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Algerians In France Play a Part

Some 630,000 Algerians residing in France headed to the polls under tight security this week to elect their own representatives to the new Algerian parliament. The vote marks the first time that the expatriate community has been able to elect its own representatives. But unlike the November 1995 presidential election, when voters thronged polling places in Paris, this week's vote has generated little enthusiasm.

"I just don't believe in this election. Algeria has a dictatorship, and the vote won't change anything," says Aissa, an Algerian student living in Paris, who asked that his family name not be used.

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"I've seen the campaign posters, but I have no idea who the candidates are. There are too many parties, and no one knows who is who," he adds, explaining his decision not to go to the polls this time.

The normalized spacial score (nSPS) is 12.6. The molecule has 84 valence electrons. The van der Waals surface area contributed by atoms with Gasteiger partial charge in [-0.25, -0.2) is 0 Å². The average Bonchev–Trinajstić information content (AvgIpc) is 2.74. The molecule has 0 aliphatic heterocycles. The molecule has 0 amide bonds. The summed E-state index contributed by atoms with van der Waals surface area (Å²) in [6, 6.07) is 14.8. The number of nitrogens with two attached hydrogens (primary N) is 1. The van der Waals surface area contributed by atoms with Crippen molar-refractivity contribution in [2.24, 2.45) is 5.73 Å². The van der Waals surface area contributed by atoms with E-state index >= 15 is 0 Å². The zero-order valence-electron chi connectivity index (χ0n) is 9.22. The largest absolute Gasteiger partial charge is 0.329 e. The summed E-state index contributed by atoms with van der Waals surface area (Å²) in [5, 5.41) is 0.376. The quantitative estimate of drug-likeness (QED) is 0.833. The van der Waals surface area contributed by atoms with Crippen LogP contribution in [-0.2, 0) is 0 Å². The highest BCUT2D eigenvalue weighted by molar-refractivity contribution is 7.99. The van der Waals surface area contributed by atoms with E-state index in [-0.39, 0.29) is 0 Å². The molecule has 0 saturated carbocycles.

Algerians living abroad will elect eight of the 380 seats in the National Assembly; four are in France, where most Algerian expatriates live.

Ballot centers in Paris, as well as other major French cities such as Lille and Marseilles, opened June 2 and will remain open through the vote in Algeria June 5. Fourteen parties are represented, but few candidates have name recognition in Paris.

Many in France's Algerian community fled the violence that has killed more than 60,000 people in Algeria, a former French colony. A wave of bombing attacks in Paris and other French cities last year linked to Algerian terrorists has left the French capital on alert, especially during Algerian elections this week. Police and riot squads are a strong presence in and around polling places.

Meanwhile, France's June 1 vote, which returned the Socialists to power, met with a cool reception in Algeria's official circles. "The return to power of the Socialist Party does not bode well [for Franco-Algerian relations]," editorialized the Algerian daily El Watan, which blames Socialists for encouraging the development of expatriate groups in France that it deems subversive.

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